An archaeological investigation was carried out on the abandoned vessels and baches (holiday homes) located on Rangitoto Island, New Zealand between the 8th and 23rd July 2014. There are 13 known vessels that were abandoned between 1890 and 1947 in Boulder Bay (also known as Wreck Bay), located on the northern side of Rangitoto. The types of vessels range from wooden barques and schooners to an iron hulled coastal steamer. Methods of abandonment include being beached along the shoreline, burnt or dismantled.
The baches on the island were first constructed c.1910. Leases and construction was halted in 1937 following introduction of new building laws. In the same year leases were renewed for a further 20 years. In 1957, 99 leases for existing baches were renewed, but with restrictions. The baches could not be altered, sold, exchanged or rented. During the 1970s and 1980s many baches were subsequently demolished as many owners passed away. In 1990, 34 leases were renewed for a further 33 years and demolition was temporarily halted while the Department of Conservation carried out an architectural and historical study. In 1997 the New Zealand Historic Places Trust registered the baches as historic areas. The baches are of historical significance that reflects a period of personal freedom in New Zealand’s history.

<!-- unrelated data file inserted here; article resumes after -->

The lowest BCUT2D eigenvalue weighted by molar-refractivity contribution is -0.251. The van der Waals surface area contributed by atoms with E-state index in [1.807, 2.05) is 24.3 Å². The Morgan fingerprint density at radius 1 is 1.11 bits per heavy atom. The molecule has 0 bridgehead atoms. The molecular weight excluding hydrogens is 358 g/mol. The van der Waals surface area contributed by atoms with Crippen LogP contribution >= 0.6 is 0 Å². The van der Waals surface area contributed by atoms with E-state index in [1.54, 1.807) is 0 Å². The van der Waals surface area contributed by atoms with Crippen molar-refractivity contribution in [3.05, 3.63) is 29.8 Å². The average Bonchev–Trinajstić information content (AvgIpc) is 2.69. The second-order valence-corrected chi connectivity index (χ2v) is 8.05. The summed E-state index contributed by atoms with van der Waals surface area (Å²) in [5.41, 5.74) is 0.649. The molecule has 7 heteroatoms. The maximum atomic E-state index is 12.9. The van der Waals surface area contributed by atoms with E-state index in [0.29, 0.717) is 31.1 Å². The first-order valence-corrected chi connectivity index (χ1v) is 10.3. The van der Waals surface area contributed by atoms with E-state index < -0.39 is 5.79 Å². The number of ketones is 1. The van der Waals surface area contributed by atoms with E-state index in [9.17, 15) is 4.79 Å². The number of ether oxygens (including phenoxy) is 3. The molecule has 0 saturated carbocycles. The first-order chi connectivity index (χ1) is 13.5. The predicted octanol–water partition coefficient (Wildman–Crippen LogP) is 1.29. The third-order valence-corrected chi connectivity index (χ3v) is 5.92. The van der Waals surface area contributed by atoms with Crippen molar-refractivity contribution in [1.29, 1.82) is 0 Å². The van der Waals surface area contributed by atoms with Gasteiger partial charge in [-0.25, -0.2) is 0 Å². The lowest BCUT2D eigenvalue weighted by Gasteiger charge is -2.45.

This archaeological investigation forms the data collection component for Kurt Bennett’s master of maritime archaeology thesis. The investigation aims to survey all beached vessel remains and all 140 bach sites. Specifically, this research will look at the reuse of abandoned vessel material and how it has been incorporated into the construction of the baches and how it has shaped the baches identity. The surveys will be non-disturbance and non-intrusive. A team of three volunteers will also be helping with the fieldwork.
This blog has been created to share our experiences and findings in the field. Please feel free to comment and ask questions.
This research is supported by the Department of Archaeology, Flinders University, South Australia.